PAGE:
As we continue moving through the season of Lent, we are acutely aware of both our personal and collective brokenness. Here, Kate Creech, MA in Counseling Psychology student, writes that the revelation of Jesus’s wounds is an invitation for us to lament and bear witness to our own wounds, and to continue naming the systems of harm all around us. (Featured art: “Chiaroscuro,” acrylic on a wood panel, by Kate Creech.)

“Chiaroscuro,” acrylic on a wood panel, by Kate Creech; click for full image.

I feel the ache of Easter in my bones. In the midst of the #MeToo movement (originally started in 2006 by activist Tarana Burke), the Larry Nassar scandal, and the countless other men and women in power being called to account for their actions, I am weary. I hurt for the people who carry stories that haven’t been shared yet, and I grieve over my own. I want to look away after every memory surfaces and away from the new horrific accounts of sexual abuse in the news. But there is also a sense of relief, of a breath being released after being held for far too long. As I look to the calendar that points towards Easter weekend, I am grateful for the purposeful space that Lent provides for me to grieve and reflect. I realize I need more than Good Friday this year to contemplate the wounds and sacrifice of Christ.

In an interview with Christianity Today, Rachael Denhollander said, “One of the areas where Christians don’t do well is in acknowledging the devastation of the wound. We can tend to gloss over the devastation of any kind of suffering but especially sexual assault, with Christian platitudes like God works all things together for good or God is sovereign. Those are very good and glorious biblical truths, but when they are misapplied in a way to dampen the horror of evil, they ultimately dampen the goodness of God. Goodness and darkness exist as opposites. If we pretend that the darkness isn’t dark, it dampens the beauty of the light.”

This season is darkness and light slamming violently together. Thinking about the agony of Christ’s death and the utter hopelessness of the burial scene is actually comforting to me. It feels like permission to grieve. As I was growing up, I deeply appreciated the Good Friday services at one particular church we attended. The lights were lowered, soft mournful hymns were sung, and after we stood together in communal acknowledgement, we left in silence. It was one day out of the entire year that some of what it means to grieve as a church was actually played out. But it was only for one day. We need to sit a little longer with our own sorrow, telling our stories to those we trust to begin making meaning of them. Then joy has a place to settle and spread. I have found that it is only when I give weight to both suffering and joy that I feel whole.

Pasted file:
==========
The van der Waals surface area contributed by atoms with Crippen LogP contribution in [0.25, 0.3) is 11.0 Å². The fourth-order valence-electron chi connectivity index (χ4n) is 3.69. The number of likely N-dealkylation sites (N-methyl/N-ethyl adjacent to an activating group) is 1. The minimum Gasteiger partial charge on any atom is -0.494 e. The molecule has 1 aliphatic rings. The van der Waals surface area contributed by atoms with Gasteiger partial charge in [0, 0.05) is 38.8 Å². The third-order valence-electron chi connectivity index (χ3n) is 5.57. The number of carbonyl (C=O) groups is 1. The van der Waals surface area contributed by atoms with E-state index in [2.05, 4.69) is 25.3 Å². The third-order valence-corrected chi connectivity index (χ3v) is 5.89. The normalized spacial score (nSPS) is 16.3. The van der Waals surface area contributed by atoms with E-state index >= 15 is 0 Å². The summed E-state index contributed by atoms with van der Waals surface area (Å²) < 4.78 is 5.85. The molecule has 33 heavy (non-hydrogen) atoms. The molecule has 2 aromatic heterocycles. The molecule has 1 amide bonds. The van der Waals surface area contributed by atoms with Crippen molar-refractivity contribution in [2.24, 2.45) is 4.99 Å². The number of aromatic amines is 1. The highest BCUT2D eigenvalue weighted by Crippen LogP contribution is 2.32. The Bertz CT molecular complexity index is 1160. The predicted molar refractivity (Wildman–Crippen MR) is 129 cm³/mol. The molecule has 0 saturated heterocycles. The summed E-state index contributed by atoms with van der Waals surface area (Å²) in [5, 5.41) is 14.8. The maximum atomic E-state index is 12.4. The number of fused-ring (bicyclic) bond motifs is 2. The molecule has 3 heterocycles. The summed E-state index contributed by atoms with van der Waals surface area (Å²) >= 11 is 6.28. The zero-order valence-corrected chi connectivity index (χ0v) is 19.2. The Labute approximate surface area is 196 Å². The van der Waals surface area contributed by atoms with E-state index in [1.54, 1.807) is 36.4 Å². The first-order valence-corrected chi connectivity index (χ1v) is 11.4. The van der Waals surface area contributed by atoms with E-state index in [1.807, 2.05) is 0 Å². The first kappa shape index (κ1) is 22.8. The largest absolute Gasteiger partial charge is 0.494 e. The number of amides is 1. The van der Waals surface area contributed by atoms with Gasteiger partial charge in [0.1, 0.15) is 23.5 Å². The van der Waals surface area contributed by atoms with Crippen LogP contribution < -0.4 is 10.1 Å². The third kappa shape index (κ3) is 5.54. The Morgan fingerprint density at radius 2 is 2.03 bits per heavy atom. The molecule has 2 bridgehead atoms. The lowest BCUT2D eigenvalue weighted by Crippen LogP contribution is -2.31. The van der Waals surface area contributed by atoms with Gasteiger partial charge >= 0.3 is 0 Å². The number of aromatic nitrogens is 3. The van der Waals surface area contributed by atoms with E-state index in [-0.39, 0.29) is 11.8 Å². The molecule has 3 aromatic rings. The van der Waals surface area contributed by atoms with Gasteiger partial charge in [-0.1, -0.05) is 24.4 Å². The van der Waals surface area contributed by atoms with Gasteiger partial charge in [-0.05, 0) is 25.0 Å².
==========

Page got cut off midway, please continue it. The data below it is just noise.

In Jesus’s revelation of his wounds to Thomas I find the courage to share my own. In His cry of Eli, Eli, lema sabachthani from the cross I find the peace to embrace my fear of abandonment and despair. If Jesus can cry out to the Father, I can too. But that was not the church culture I grew up in. There was a brief nod in the direction of death, only for the heavy black cloth that lay over the wooden cross above the pulpit to be taken away after one church service. The abrupt shift almost felt violent. A day is not enough to mourn sin and death. It is especially not enough time to grieve the violence of sexual abuse that occurs not just out in the world, but in the very rooms and buildings that bear His name. During the days leading up to Easter my heart cries out, “come quickly Lord. This is too much. It’s too painful to bear.”

The #MeToo movement brought much needed awareness to what is happening in the darkness,  but it is not the end. There will not be an end to new stories of abuse until Christ’s return. The question is how will we as a community care for the wounds that have been inflicted? How can we hold onto the glorious truths of goodness while also holding those who weep close to us? When I feel I’m at the end of my capacity to grieve for others and myself, I remember what a dear friend told me, “love does not come in limited quantities. It is limitless.” I hold on to that truth as countless other reports of sexual abuse continue to pour out in the news and in my community. Love gives me the strength to hold “me too,” and the faith to believe that this is not how the story ends.